Police Crackdown on Gambling In Laredo, Arrest 10

Police Crackdown on Gambling In Laredo, Arrest 10

Police in Laredo have arrested 10 individuals connected to recent simultaneous raids. The raids targeted suspected illegal betting operations, according to authorities.

Alex Chen, 29, Jien Chen, 31 and Con Tran, 56 were charged with keeping a gambling place, gambling promotion and engaging in organized criminal activity. Other individuals involved in the operation include Yao Wang, 31, Shangou Chen, 52, Chang Li, 57 and Jin Xu, 64, who were all charged with gambling promotion and keeping a gambling place. Three more individuals, Kexin Bai, 29, Amy Cao, 30, and Oscar Chavez, 34, also face gambling promotion charges.

Police executed search warrants at seven homes and 14 8-liners. The LPD stated that the investigation was part of the eighth phase of Operation One-Armed Bandit.

District Attorney Isidro R. “Chilo” Alaniz stated, “It’s a continuation of our efforts to combat illegal gambling in Laredo. Working with PD, we will continue to conduct operations. The Laredo Police Department determines the targets and we provide the legal assistance.”

Details of the Raid

Authorities went to the locations around p.m. with the help of the Drug Enforcement Administration, the Texas Department of Public Safety, Homeland Security investigators, and the U.S. Marshals Service. The LPD confirmed that they seized money from the locations, but did not disclose the amount. The narcotics and vice unit of the police department, along with Alaniz’s office, worked as a team to obtain the search warrants.

Alaniz asserted “the bottom line is this: if you have maquinitas and you’re paying out cash, there may be an undercover officer in your establishment. It is that simple. If you are paying out cash, you are going to be busted. Your machines are going to be seized.”

More Instances of Gambling In Laredo

slot machinesIn 2017, there were maquinita raids conducted by Laredo law enforcement, with help from the office of the District Attorney. The raids were indicative of a possible change in the way that investigations are conducted in 8-liner establishments. Many of these facilities blatantly go against Texas law by giving out cash prizes in the hundreds or thousands of dollars for those who end up getting lucky while playing the machines.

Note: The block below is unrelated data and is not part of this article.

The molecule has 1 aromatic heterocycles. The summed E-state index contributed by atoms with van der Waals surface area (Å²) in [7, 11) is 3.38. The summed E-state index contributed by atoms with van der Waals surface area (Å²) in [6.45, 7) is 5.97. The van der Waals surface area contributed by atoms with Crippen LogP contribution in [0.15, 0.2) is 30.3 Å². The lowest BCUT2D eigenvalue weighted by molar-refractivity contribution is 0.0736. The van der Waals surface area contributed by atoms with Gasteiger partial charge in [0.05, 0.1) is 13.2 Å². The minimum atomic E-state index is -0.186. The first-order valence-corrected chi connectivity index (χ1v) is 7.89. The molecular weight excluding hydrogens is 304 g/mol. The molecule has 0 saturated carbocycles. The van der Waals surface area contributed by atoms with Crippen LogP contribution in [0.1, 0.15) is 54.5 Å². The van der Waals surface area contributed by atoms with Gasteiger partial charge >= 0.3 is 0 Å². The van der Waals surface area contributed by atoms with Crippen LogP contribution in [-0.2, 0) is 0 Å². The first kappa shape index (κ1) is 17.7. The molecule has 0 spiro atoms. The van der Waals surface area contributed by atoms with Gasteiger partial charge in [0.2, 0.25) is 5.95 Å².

When the police department executed the raids, owners of the two maquinitas were arrested, along with several employees. Some of these individuals also faced money-laundering charges. These individuals were also charged with engaging in organized criminal activity. These charges could result in serious jail time, since they are felonies.

From 2010 to 2013, the LPD was raiding maquinitas. During this four-year-period, the police department made about 60 arrests. However, the typical charge that those arrests were faced with was gambling promotion, which is a Class A misdemeanor. The Laredo Police Department would file this charge against people who were caught giving illegal payouts or cash prizes that were $5 or more.

Seemingly, the city’s efforts to crack down on gambling cost more than the resources for going undercover and investigation. Of the 59 individuals who were arrested on gambling promotion charges between 2010 and 2013, 30% were prosecuted. One person was sent to jail for two days, 14 of the individuals got probation, one person was fined and another two individuals had property seized. This is likely the reason the LPD stopped its maquinitas investigation for nearly four years.

Alaniz stated that the consequences or punishment of the cases could appear as though they are not stringent enough. However, Alaniz attributes the results to authorities arresting employees and low-level clerks who do not own the profits and know very little about the establishment.

Alaniz said that the defendants who go to court on gambling charges are usually the “low-level front people” who got involved in the investigation when they made a payout to an undercover officer.

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A Massachusetts native, blogger Angeline Everett grew up in the Allston neighborhood of Boston and earned a degree in casino management from the University of Massachusetts-Amherst. After graduating, Angeline moved to Atlantic City where she joined the young team at the Borgata Casino as a compliance representative, while blogging on the side. After a few years in the back office, Angeline moved to the floor to work first at a casual poker dealer and later casual poker floor supervisor. Fascinated with games of chance since she was a child, Angeline currently divides her time between blogging and work on her first book.